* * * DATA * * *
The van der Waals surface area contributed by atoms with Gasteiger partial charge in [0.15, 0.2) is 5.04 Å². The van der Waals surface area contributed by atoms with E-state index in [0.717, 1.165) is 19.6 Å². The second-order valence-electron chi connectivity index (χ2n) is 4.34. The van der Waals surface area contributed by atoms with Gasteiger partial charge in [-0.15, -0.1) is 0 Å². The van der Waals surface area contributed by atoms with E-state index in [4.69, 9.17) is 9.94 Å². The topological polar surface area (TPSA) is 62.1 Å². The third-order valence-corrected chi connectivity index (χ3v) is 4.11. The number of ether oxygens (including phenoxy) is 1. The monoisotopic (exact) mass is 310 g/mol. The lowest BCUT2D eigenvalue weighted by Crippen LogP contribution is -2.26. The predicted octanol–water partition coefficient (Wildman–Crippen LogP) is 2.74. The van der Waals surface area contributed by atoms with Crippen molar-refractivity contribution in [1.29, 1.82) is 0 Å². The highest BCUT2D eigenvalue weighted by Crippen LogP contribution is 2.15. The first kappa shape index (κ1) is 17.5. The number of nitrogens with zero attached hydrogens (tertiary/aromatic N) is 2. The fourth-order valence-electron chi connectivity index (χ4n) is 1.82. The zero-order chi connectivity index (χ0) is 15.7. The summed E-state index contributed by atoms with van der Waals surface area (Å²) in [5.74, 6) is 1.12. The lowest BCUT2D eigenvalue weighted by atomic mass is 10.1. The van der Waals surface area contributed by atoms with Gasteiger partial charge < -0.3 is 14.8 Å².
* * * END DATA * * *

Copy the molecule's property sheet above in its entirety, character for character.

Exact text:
The van der Waals surface area contributed by atoms with Gasteiger partial charge in [0.15, 0.2) is 5.04 Å². The van der Waals surface area contributed by atoms with E-state index in [0.717, 1.165) is 19.6 Å². The second-order valence-electron chi connectivity index (χ2n) is 4.34. The van der Waals surface area contributed by atoms with Gasteiger partial charge in [-0.15, -0.1) is 0 Å². The van der Waals surface area contributed by atoms with E-state index in [4.69, 9.17) is 9.94 Å². The topological polar surface area (TPSA) is 62.1 Å². The third-order valence-corrected chi connectivity index (χ3v) is 4.11. The number of ether oxygens (including phenoxy) is 1. The monoisotopic (exact) mass is 310 g/mol. The lowest BCUT2D eigenvalue weighted by Crippen LogP contribution is -2.26. The predicted octanol–water partition coefficient (Wildman–Crippen LogP) is 2.74. The van der Waals surface area contributed by atoms with Crippen molar-refractivity contribution in [1.29, 1.82) is 0 Å². The highest BCUT2D eigenvalue weighted by Crippen LogP contribution is 2.15. The first kappa shape index (κ1) is 17.5. The number of nitrogens with zero attached hydrogens (tertiary/aromatic N) is 2. The fourth-order valence-electron chi connectivity index (χ4n) is 1.82. The zero-order chi connectivity index (χ0) is 15.7. The summed E-state index contributed by atoms with van der Waals surface area (Å²) in [5.74, 6) is 1.12. The lowest BCUT2D eigenvalue weighted by atomic mass is 10.1. The van der Waals surface area contributed by atoms with Gasteiger partial charge < -0.3 is 14.8 Å².